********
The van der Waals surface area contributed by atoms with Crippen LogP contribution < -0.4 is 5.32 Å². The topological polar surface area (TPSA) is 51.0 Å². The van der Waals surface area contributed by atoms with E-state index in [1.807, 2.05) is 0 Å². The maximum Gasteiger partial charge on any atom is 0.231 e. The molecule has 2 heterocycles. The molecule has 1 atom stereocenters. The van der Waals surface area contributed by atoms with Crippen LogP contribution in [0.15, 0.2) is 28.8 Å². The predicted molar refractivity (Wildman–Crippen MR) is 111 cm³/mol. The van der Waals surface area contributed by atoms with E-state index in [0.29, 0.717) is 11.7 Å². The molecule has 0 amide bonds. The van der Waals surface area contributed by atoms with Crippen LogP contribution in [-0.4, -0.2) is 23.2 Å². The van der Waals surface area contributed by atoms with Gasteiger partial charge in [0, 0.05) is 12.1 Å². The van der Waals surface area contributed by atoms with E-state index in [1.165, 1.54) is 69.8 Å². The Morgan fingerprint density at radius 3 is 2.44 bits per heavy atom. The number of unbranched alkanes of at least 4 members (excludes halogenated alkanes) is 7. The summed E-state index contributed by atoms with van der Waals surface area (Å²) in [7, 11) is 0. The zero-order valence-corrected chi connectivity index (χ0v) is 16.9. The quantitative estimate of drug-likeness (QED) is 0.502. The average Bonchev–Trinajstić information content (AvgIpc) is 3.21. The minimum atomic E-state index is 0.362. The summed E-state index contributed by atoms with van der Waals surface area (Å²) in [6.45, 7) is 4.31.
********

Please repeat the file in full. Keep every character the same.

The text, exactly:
The van der Waals surface area contributed by atoms with Crippen LogP contribution < -0.4 is 5.32 Å². The topological polar surface area (TPSA) is 51.0 Å². The van der Waals surface area contributed by atoms with E-state index in [1.807, 2.05) is 0 Å². The maximum Gasteiger partial charge on any atom is 0.231 e. The molecule has 2 heterocycles. The molecule has 1 atom stereocenters. The van der Waals surface area contributed by atoms with Crippen LogP contribution in [0.15, 0.2) is 28.8 Å². The predicted molar refractivity (Wildman–Crippen MR) is 111 cm³/mol. The van der Waals surface area contributed by atoms with E-state index in [0.29, 0.717) is 11.7 Å². The molecule has 0 amide bonds. The van der Waals surface area contributed by atoms with Crippen LogP contribution in [-0.4, -0.2) is 23.2 Å². The van der Waals surface area contributed by atoms with Gasteiger partial charge in [0, 0.05) is 12.1 Å². The van der Waals surface area contributed by atoms with E-state index in [1.165, 1.54) is 69.8 Å². The Morgan fingerprint density at radius 3 is 2.44 bits per heavy atom. The number of unbranched alkanes of at least 4 members (excludes halogenated alkanes) is 7. The summed E-state index contributed by atoms with van der Waals surface area (Å²) in [7, 11) is 0. The zero-order valence-corrected chi connectivity index (χ0v) is 16.9. The quantitative estimate of drug-likeness (QED) is 0.502. The average Bonchev–Trinajstić information content (AvgIpc) is 3.21. The minimum atomic E-state index is 0.362. The summed E-state index contributed by atoms with van der Waals surface area (Å²) in [6.45, 7) is 4.31.